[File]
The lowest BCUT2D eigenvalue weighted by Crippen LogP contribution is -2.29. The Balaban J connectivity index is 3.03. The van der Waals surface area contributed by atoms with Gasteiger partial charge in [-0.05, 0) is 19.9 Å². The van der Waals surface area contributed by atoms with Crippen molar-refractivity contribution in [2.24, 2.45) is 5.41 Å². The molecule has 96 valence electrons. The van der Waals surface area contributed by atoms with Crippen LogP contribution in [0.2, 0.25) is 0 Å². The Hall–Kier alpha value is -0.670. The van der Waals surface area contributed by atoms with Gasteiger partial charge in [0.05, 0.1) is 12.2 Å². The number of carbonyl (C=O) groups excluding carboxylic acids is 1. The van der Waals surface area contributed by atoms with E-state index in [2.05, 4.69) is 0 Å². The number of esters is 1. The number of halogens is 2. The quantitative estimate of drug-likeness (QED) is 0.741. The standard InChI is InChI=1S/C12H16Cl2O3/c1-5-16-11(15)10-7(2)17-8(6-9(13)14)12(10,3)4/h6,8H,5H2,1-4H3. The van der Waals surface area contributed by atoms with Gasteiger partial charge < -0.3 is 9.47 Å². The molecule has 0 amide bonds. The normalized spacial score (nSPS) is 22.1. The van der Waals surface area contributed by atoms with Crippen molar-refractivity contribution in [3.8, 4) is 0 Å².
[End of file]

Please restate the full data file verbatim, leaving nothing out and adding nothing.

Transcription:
The lowest BCUT2D eigenvalue weighted by Crippen LogP contribution is -2.29. The Balaban J connectivity index is 3.03. The van der Waals surface area contributed by atoms with Gasteiger partial charge in [-0.05, 0) is 19.9 Å². The van der Waals surface area contributed by atoms with Crippen molar-refractivity contribution in [2.24, 2.45) is 5.41 Å². The molecule has 96 valence electrons. The van der Waals surface area contributed by atoms with Crippen LogP contribution in [0.2, 0.25) is 0 Å². The Hall–Kier alpha value is -0.670. The van der Waals surface area contributed by atoms with Gasteiger partial charge in [0.05, 0.1) is 12.2 Å². The number of carbonyl (C=O) groups excluding carboxylic acids is 1. The van der Waals surface area contributed by atoms with E-state index in [2.05, 4.69) is 0 Å². The number of esters is 1. The number of halogens is 2. The quantitative estimate of drug-likeness (QED) is 0.741. The standard InChI is InChI=1S/C12H16Cl2O3/c1-5-16-11(15)10-7(2)17-8(6-9(13)14)12(10,3)4/h6,8H,5H2,1-4H3. The van der Waals surface area contributed by atoms with Gasteiger partial charge < -0.3 is 9.47 Å². The molecule has 0 amide bonds. The normalized spacial score (nSPS) is 22.1. The van der Waals surface area contributed by atoms with Crippen molar-refractivity contribution in [3.8, 4) is 0 Å².